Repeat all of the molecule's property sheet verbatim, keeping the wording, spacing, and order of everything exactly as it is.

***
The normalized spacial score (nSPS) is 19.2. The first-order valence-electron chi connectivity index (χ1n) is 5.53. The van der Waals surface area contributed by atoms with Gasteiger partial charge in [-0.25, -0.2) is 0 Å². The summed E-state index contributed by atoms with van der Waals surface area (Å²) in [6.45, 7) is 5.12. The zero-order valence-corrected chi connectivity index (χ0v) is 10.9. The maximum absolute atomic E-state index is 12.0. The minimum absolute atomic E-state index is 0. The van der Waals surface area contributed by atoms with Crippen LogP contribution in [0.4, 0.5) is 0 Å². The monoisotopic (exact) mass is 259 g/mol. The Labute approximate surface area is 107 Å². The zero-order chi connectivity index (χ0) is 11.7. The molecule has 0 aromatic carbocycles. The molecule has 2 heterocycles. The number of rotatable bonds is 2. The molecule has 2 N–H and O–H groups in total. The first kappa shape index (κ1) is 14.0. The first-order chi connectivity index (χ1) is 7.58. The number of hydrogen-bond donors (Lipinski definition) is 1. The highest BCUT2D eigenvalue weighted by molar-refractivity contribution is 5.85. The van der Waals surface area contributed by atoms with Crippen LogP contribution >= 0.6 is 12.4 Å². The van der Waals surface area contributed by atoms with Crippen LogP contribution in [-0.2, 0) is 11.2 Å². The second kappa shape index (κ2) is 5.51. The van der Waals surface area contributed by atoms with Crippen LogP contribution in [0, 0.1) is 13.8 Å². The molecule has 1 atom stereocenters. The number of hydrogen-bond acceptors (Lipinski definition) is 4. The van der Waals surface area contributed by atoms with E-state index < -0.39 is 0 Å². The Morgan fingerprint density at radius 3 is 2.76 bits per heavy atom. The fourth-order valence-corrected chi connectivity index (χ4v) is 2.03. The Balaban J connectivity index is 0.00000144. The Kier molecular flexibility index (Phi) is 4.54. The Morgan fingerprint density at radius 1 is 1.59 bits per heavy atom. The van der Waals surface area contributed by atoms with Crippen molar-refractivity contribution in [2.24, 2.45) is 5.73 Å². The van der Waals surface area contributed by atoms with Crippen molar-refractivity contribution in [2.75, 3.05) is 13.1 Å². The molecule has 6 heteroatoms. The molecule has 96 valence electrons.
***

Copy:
The normalized spacial score (nSPS) is 19.2. The first-order valence-electron chi connectivity index (χ1n) is 5.53. The van der Waals surface area contributed by atoms with Gasteiger partial charge in [-0.25, -0.2) is 0 Å². The summed E-state index contributed by atoms with van der Waals surface area (Å²) in [6.45, 7) is 5.12. The zero-order valence-corrected chi connectivity index (χ0v) is 10.9. The maximum absolute atomic E-state index is 12.0. The minimum absolute atomic E-state index is 0. The van der Waals surface area contributed by atoms with Crippen LogP contribution in [0.4, 0.5) is 0 Å². The monoisotopic (exact) mass is 259 g/mol. The Labute approximate surface area is 107 Å². The zero-order chi connectivity index (χ0) is 11.7. The molecule has 0 aromatic carbocycles. The molecule has 2 heterocycles. The number of rotatable bonds is 2. The molecule has 2 N–H and O–H groups in total. The first kappa shape index (κ1) is 14.0. The first-order chi connectivity index (χ1) is 7.58. The number of hydrogen-bond donors (Lipinski definition) is 1. The highest BCUT2D eigenvalue weighted by molar-refractivity contribution is 5.85. The van der Waals surface area contributed by atoms with Crippen LogP contribution >= 0.6 is 12.4 Å². The van der Waals surface area contributed by atoms with Crippen LogP contribution in [-0.2, 0) is 11.2 Å². The second kappa shape index (κ2) is 5.51. The van der Waals surface area contributed by atoms with Crippen LogP contribution in [0, 0.1) is 13.8 Å². The molecule has 1 atom stereocenters. The number of hydrogen-bond acceptors (Lipinski definition) is 4. The van der Waals surface area contributed by atoms with E-state index < -0.39 is 0 Å². The Morgan fingerprint density at radius 3 is 2.76 bits per heavy atom. The fourth-order valence-corrected chi connectivity index (χ4v) is 2.03. The Balaban J connectivity index is 0.00000144. The Kier molecular flexibility index (Phi) is 4.54. The Morgan fingerprint density at radius 1 is 1.59 bits per heavy atom. The van der Waals surface area contributed by atoms with Crippen molar-refractivity contribution in [2.24, 2.45) is 5.73 Å². The van der Waals surface area contributed by atoms with Crippen molar-refractivity contribution in [2.75, 3.05) is 13.1 Å². The molecule has 6 heteroatoms. The molecule has 96 valence electrons.